During the interview when I was hired my supervisor and I agreed that we both wanted to get the most impact from the budget dollar. We agreed that to do that we have to minimize the number of animals coming into the shelter and maximize the number being adopted. To accomplish this community relations and humane education have got to be a priority. The administration has been supportive of each step along the way. We have developed a very nice display to take to events and we never miss an opportunity to interact with the public. This video is an extension of that concept.
How can other government leaders impact their staff like that?
I have been in public service since 1982. During that time I have had two supervisors that took the time to get to know me as a person and invest an interest in me. Two supervisors in over 30 years that sat down across a dinner table and didn’t talk about work but talked about family and what do you like to do when you’re not at work. I willingly went above and beyond for them. When your administration tells you through their actions or their words that you are expendable, you only invest yourself to do what is required.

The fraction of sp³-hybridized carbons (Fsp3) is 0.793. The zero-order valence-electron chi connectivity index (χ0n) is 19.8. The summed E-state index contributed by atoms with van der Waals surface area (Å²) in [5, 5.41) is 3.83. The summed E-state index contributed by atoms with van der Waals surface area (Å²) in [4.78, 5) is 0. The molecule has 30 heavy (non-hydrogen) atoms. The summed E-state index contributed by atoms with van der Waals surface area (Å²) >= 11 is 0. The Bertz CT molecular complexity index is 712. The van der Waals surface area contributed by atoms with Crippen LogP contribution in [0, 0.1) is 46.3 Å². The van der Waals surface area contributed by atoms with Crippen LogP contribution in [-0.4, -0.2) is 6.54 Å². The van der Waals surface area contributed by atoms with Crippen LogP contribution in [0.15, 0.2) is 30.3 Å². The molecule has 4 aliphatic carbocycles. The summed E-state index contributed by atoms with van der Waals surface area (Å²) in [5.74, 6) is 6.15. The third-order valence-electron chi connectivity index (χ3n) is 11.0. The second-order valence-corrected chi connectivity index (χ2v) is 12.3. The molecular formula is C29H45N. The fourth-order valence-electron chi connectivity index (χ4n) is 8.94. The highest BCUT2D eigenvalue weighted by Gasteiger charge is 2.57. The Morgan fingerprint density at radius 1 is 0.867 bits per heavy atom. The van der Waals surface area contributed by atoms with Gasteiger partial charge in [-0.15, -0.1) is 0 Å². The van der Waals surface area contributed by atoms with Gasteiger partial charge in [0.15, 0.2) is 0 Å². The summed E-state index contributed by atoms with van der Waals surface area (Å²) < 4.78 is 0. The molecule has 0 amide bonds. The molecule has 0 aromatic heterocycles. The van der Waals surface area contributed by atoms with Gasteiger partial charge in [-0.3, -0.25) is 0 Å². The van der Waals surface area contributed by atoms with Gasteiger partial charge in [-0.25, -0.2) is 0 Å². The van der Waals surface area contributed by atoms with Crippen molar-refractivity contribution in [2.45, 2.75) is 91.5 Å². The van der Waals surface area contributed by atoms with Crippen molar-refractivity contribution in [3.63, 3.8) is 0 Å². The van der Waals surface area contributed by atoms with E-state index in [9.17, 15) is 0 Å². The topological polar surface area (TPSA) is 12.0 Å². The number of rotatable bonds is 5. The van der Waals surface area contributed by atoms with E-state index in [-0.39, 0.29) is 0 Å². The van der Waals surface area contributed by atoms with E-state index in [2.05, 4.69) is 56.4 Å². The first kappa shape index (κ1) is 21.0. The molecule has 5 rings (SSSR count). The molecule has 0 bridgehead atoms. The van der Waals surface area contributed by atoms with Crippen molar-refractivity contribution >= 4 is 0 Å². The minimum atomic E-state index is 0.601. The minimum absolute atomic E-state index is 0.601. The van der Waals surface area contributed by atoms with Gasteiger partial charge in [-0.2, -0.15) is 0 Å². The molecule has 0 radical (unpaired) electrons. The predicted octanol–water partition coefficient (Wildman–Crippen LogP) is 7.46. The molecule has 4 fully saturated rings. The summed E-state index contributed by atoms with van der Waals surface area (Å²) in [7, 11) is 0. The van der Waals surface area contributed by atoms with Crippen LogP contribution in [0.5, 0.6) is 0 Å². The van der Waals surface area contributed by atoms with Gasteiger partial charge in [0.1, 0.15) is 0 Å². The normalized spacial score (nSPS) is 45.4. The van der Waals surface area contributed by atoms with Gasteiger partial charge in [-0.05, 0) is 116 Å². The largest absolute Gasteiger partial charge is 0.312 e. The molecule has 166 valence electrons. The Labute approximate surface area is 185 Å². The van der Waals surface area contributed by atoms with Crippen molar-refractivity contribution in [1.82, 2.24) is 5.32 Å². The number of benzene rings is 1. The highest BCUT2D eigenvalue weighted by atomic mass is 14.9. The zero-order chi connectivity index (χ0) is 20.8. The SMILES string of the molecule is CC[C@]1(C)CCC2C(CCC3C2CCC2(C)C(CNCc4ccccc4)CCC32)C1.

Leaders might be surprised at the skills and talent they already have on staff if they just invested the time to get to know them. I make my biggest impact on our community by getting face to face with people and getting to know them. Why should it be any different for leaders.
The Follow up
As a follow up to his first hit single, Frank released this song called, “A Day in the Life.” Hopefully the album will drop in time for holiday shopping.
- Officer uses country crooning to help find pets forever homes
- Officer aids newborn fawn
- Arrest of an escaped ostrich
- Officer Frank Locke, “Critter Getter” and One Heckuva Guy
- ‘Sugar’ gives county animal control agent extra field support
- Saddled with troubles
- Sunnyvale officer sings about being the ‘Critter Getter’